Twelve-year-old Helga has more danger in her life than most beasts her age—Wrackshee slavers after her, a vicious attack by bandits that nearly kills her, a race against dragons pursuing her, and leading a daring rebellion to save her life and rescue friends and family from the insidious WooZan. And that is just the beginning. But what do you expect when you are a young beast who just can’t see the stupid rules of the world making any sense? Helga can’t accept things as they are and ends up taking on not just one, but two all-powerful, supreme tyrants in two different realms.
Helga never intended to lead a revolution. It just sort of happened because she wouldn’t go along with the “rules of normal” that keep tyrants in power and entire societies enslaved. Beginning on a dangerous quest to solve some mysteries in her own past, Helga leads her quirky comrades on a journey that will not only forever change them, but upset ancient civilizations.
As an author, I’m drawn to eccentric, unexpected characters: those who surprise because they hear a distant galaxy, see a different music, create their own fragrance rather than get hooked on a soundtrack; the child who has her own ideas about how the emperor is dressed; the lunatics and rebels who tell stories on the boundaries. Helga’s unusual story will take readers to worlds they never imagined—definitely a whole new ride.
Time and again, the unconventional heroine and her eccentric comrades overcome ominous tyrants and black-hearted slavers, not by battling to the last beast standing, but by being the first beast to think differently.
Helga: Out of Hedgelands is divided into three books which introduce the epic saga of the Wood Cow clan and their role in overturning centuries of slavery and tyranny. This story will continue in additional volumes of the Wood Cow Chronicles now in development. Over the series of current and future volumes, the entire history of the Wood Cow clan, the fall of Maev Astuté, and the coming of Lord Farseeker to the Outer Rings, will be told.
I asked author Rick Johnson what inspired the geographical locations in his story. Here is what he wrote:
As I create characters in my work, I begin with the principle that a good story is, essentially, a fabric of reciprocity between character and place. Reciprocity is an immensely powerful yet beautifully simple concept. A good story is a web of connections among a set of characters and the settings they inhabit.
It takes a relationship among characters and settings to sustain a story; an overly powerful and dominant character alone will not suffice to create a successful story. Extremely active development of a certain character can only be successful so long as there is a suitably receptive partner, or partners, responding to the action. Often we do not appreciate, however, that setting and place also function as “characters” in a great story. I would argue that stories which honor the principle of reciprocity between characters and settings—engaging the powerful way in which setting can enrich and amplify characters—offer richer, more sustainable foundations for complex storytelling. Reciprocity rules. Characters and settings with a richer array of potentialities, powers, and possible opportunities and challenges create a richer fabric of interactions in the story.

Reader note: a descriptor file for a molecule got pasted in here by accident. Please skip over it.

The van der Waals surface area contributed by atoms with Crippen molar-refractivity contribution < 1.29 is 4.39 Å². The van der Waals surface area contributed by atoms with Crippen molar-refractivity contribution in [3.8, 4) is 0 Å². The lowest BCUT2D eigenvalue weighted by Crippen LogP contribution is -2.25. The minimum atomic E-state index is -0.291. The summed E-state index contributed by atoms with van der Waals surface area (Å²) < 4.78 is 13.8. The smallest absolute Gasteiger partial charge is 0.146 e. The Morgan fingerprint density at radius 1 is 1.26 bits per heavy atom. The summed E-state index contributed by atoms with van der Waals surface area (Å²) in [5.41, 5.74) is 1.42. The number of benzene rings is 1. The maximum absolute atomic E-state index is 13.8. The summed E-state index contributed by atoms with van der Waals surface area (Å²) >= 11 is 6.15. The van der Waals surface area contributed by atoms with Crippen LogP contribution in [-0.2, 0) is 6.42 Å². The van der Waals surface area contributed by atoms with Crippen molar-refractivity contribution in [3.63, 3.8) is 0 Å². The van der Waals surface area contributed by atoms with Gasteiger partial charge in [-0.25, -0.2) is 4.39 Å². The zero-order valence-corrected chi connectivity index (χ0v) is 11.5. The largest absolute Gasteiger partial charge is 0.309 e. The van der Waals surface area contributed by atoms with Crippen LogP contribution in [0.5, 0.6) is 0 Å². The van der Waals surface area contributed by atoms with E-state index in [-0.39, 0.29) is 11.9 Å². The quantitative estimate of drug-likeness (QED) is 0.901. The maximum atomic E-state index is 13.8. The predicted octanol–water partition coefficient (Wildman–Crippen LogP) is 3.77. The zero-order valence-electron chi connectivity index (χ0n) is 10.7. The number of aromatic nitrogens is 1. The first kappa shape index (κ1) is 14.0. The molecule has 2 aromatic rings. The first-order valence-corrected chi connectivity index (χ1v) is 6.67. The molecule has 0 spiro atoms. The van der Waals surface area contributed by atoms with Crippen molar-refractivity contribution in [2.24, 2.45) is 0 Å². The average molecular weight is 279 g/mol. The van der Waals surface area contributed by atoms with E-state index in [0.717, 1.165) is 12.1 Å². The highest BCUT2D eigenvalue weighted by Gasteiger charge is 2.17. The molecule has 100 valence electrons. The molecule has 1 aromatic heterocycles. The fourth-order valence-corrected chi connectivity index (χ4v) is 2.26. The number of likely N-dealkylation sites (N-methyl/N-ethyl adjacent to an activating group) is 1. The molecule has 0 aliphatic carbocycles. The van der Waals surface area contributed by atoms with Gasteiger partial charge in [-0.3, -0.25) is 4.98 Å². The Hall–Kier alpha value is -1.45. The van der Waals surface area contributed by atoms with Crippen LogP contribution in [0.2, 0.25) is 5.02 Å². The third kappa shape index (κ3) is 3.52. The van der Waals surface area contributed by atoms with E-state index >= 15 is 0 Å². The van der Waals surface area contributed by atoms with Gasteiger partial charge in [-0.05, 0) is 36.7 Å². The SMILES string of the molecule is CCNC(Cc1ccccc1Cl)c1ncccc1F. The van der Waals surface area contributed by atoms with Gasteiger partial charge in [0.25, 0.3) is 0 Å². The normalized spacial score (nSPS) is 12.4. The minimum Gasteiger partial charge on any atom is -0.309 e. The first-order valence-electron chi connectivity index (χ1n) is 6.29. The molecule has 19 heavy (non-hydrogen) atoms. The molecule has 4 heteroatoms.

The simple mathematics of possible relationships means that richer characters, interacting with interesting settings, create greater potential for complexity in a story line. Potential for complexity, in itself, does not necessarily mean that a story is “better.” However, potential for complexity is a basic requirement for an enduring series of stories, or an extended storyline.
The places I write about in the Wood Cow Chronicles are now known only from the ancient and fragmentary manuscripts that have survived the ravages of time and been recovered by the author. 😉 In bringing those former times to life for modern readers with only ancient texts to go on, the author has had some places in our world in mind as inspiration.
Those places include the following. Click on any of the links to explore these places further. You will not recognize any of these places specifically in my stories. Rather, they provide a palette of images; types of cities, villages, and neighborhoods; and interesting natural environments. However, familiarity with the places may suggest to readers the inspiration for some of Helga’s settings.
Cities, villages, neighborhoods:
I am a native of the Great Plains, having grown up on a farm in the Platte River Valley of western Nebraska. I love the wild beauty of the Plains and nearby Rocky Mountains–the too hot, too cold, too empty, too full of life extremes. Typically, the awesomely diverse and the awesomely stark are much the same, even as they are different. Although I have lived in Michigan, North Carolina, and British Columbia, the western plains, mountains, and desert are in my heart.
As my day job, for over thirty years I have been a faculty member and administrator in higher education. Teaching broadly in the liberal arts, including creative writing, my professional publications include educational materials, poems, and 28 stories for young readers. During my spare hours, I have also collected and carefully studied the records of former times upon which the Wood Cow Chronicles are based. It is my privilege to bring this astonishing saga to light.
The Wood Cow Chronicles have been researched and written with the irreplaceable assistance of Barbara, my beloved wife of more than thirty-five years, and our children. Indeed, the essential research into the history of the Wood Cows has been conducted during the odd hours of family reading and storytelling “around the campfire” as we say–even when there is no campfire! This research continues and grows richer as our family expands across generations and continents.
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